Sirsi is some 240 miles east of New Delhi, in Uttar Pradesh, about six hour drive. An impoverished community where basic education is a challenge for most, CAI supports the Bahman School just outside Sirsi town. CIA began with construction of 7 classrooms, laboratories and will soon embark on construction of additional 7 classrooms to enable students who sit under stairs and in corridors the proper environment to learn and prosper.
CAI has also constructed a beautiful and sturdy boy’s orphanage, Zahra Boys Home, nearby; 24 orphan presently live and flourish here with a decent education and a fighting chance for a better life. This orphanage will eventually cater for 50 boys, insha’Allah.
I meet Aarifa Khatoon at the orphanage during my recent visit there. A motherly figure, Aarifa is the manager of the boys. I observe her operate and can only marvel at what she does. On her feet almost 24 hours, Aarifa Khatoon balances the task efficiently, nimbly. I decide to talk to her, find out what makes her so good at being a mother of 24 children.
Here then, is Aarifa’s story in her own words:
I was born in Sirsi, child of very poor parents who had eleven children in all; I have six sisters and four brothers. Daily survival was a struggle so the easiest solution for my parents was to marry me off at age fifteen. She looks at me in astonishment when I ask her if she went to school, then laughs at the absurdity of my question. In a period of five years, I had three children, one slightly deformed boy and two girls. I was a widow by age 20, my husband died of illness we could not afford to cure at age 35 and my hardships went from awful to unbearable. She weeps then at the memories but quickly recovers. I worked continuously rolling bedis for which I got paid Rs.50 per day (about US$1.10). It was hard, very hard raising 3 children on Rs.50 per day; you realize how difficult that is Saheb? I remain silent as I have nothing meaningful to say. I then did the next best thing; I married off my daughters at the same age I married. Classical poverty cycle pattern amongst the poor and destitute.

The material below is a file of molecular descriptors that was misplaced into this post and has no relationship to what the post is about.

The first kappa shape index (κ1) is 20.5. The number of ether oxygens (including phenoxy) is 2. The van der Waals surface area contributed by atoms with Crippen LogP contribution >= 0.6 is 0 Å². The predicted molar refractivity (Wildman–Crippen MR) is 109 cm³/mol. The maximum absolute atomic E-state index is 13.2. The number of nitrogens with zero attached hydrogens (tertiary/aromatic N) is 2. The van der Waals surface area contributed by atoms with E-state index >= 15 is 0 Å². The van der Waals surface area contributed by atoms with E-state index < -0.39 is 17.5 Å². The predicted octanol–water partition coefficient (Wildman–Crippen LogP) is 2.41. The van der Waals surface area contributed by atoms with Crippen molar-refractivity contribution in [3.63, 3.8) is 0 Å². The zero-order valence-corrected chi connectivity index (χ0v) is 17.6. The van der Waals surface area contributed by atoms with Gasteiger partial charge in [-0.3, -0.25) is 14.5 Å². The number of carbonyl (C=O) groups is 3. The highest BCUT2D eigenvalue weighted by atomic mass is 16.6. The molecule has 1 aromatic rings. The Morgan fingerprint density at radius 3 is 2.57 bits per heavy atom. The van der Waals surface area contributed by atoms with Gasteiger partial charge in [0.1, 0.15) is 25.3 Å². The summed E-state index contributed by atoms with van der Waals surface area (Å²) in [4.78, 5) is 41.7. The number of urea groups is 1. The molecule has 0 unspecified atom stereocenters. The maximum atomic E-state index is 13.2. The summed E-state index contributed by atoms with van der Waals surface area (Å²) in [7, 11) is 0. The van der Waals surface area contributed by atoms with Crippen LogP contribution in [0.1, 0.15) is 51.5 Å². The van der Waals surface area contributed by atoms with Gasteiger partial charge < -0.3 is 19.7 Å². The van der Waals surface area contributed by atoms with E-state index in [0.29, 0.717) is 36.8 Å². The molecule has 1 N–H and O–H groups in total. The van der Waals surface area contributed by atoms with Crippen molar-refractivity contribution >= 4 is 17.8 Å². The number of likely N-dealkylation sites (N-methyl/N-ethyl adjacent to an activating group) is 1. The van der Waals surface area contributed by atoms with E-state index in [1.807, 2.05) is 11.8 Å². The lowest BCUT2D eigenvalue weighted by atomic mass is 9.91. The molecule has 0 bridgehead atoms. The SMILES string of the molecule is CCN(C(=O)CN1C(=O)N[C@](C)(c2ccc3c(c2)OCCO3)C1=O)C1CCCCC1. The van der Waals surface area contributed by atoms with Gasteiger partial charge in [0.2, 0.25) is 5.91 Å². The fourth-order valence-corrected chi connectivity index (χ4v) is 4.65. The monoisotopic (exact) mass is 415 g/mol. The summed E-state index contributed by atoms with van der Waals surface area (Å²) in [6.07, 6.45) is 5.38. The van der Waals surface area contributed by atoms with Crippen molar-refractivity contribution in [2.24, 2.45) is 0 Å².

I heard about a vacancy at the Bahman School about three years ago and was hired as a cleaner; life improved where I could at least take care of my challenged son. My fortunes changed again when this orphanage was built and I got a chance to work at what I do best, be a mother. Now I am a mother to 24 children. They are good children, hungry for love and affection but even more eager for any opportunity to excel. Sure they give me a hard time sometimes, whose children don’t? But they listen to me when I reason with them and guide them.
My day never really ends. I wake up real early and wake the kids for prayers after which time all hell breaks loose. While they brush their teeth, take a bath, iron clothes, make their beds and fight each other, I am busy preparing breakfast, listening to their many needs and trying to pay referee. I check them out before they head out to school, make sure they have ironed their clothes properly, ties knotted right, shoes shined glossy black and hair neatly oiled and combed. I relax a bit when they leave before I head home to tend to my sons needs. I am back before they return so that dinner is good and ready for them. I make sure they behave afterwards; playing, reading or going for extra tuition. My energy levels are maxed out by the time they are tucked in bed. I get to sleep about midnight.
I ask her how she would feel it if the boys go from 24 to 50 as planned. She thinks for a moment, smiles. Well, I’ll be a mother of 50 then, no?
As told to me on the morning of November 01, 2010 at Zahra Boys Home, Sirsi, UP, India.
Click here for picture of Aarifa and orphans / orphanage.